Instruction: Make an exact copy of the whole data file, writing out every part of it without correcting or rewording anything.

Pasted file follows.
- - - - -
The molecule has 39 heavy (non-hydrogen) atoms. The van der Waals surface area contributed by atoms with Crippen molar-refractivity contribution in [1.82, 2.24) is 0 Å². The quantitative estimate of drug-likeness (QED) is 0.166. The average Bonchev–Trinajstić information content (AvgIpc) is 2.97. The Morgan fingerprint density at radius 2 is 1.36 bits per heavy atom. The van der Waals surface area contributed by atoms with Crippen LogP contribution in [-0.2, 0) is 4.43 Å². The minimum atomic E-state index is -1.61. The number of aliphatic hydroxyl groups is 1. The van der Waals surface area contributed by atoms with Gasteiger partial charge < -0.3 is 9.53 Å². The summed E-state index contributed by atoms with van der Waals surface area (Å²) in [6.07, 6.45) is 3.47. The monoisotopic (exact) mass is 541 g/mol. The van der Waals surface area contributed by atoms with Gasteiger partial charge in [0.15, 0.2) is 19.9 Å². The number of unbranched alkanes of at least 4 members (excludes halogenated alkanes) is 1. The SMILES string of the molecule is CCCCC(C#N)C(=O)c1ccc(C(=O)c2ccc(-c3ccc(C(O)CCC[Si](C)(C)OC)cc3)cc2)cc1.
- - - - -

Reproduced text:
The molecule has 39 heavy (non-hydrogen) atoms. The van der Waals surface area contributed by atoms with Crippen molar-refractivity contribution in [1.82, 2.24) is 0 Å². The quantitative estimate of drug-likeness (QED) is 0.166. The average Bonchev–Trinajstić information content (AvgIpc) is 2.97. The Morgan fingerprint density at radius 2 is 1.36 bits per heavy atom. The van der Waals surface area contributed by atoms with Crippen LogP contribution in [-0.2, 0) is 4.43 Å². The minimum atomic E-state index is -1.61. The number of aliphatic hydroxyl groups is 1. The van der Waals surface area contributed by atoms with Gasteiger partial charge < -0.3 is 9.53 Å². The summed E-state index contributed by atoms with van der Waals surface area (Å²) in [6.07, 6.45) is 3.47. The monoisotopic (exact) mass is 541 g/mol. The van der Waals surface area contributed by atoms with Gasteiger partial charge in [0.15, 0.2) is 19.9 Å². The number of unbranched alkanes of at least 4 members (excludes halogenated alkanes) is 1. The SMILES string of the molecule is CCCCC(C#N)C(=O)c1ccc(C(=O)c2ccc(-c3ccc(C(O)CCC[Si](C)(C)OC)cc3)cc2)cc1.